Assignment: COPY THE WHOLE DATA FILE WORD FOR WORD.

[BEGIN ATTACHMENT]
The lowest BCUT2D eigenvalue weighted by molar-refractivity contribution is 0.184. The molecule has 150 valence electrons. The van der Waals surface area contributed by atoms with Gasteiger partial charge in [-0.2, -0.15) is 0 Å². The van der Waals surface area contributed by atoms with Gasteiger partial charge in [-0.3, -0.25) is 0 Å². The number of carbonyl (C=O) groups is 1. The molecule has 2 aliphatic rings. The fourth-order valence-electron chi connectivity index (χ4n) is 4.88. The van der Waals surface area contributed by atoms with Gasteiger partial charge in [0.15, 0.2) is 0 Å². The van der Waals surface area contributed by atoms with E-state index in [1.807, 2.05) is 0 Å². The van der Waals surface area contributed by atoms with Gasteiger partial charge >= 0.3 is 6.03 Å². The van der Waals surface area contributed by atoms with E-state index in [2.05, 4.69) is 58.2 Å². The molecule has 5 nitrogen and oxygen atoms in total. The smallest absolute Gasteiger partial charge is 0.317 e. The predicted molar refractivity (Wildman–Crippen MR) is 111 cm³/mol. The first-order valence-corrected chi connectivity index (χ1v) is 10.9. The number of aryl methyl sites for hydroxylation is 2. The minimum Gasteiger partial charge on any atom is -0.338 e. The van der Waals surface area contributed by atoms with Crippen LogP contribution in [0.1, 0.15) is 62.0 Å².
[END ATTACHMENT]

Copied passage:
The lowest BCUT2D eigenvalue weighted by molar-refractivity contribution is 0.184. The molecule has 150 valence electrons. The van der Waals surface area contributed by atoms with Gasteiger partial charge in [-0.2, -0.15) is 0 Å². The van der Waals surface area contributed by atoms with Gasteiger partial charge in [-0.3, -0.25) is 0 Å². The number of carbonyl (C=O) groups is 1. The molecule has 2 aliphatic rings. The fourth-order valence-electron chi connectivity index (χ4n) is 4.88. The van der Waals surface area contributed by atoms with Gasteiger partial charge in [0.15, 0.2) is 0 Å². The van der Waals surface area contributed by atoms with E-state index in [1.807, 2.05) is 0 Å². The van der Waals surface area contributed by atoms with Gasteiger partial charge >= 0.3 is 6.03 Å². The van der Waals surface area contributed by atoms with E-state index in [2.05, 4.69) is 58.2 Å². The molecule has 5 nitrogen and oxygen atoms in total. The smallest absolute Gasteiger partial charge is 0.317 e. The predicted molar refractivity (Wildman–Crippen MR) is 111 cm³/mol. The first-order valence-corrected chi connectivity index (χ1v) is 10.9. The number of aryl methyl sites for hydroxylation is 2. The minimum Gasteiger partial charge on any atom is -0.338 e. The van der Waals surface area contributed by atoms with Crippen LogP contribution in [0.1, 0.15) is 62.0 Å².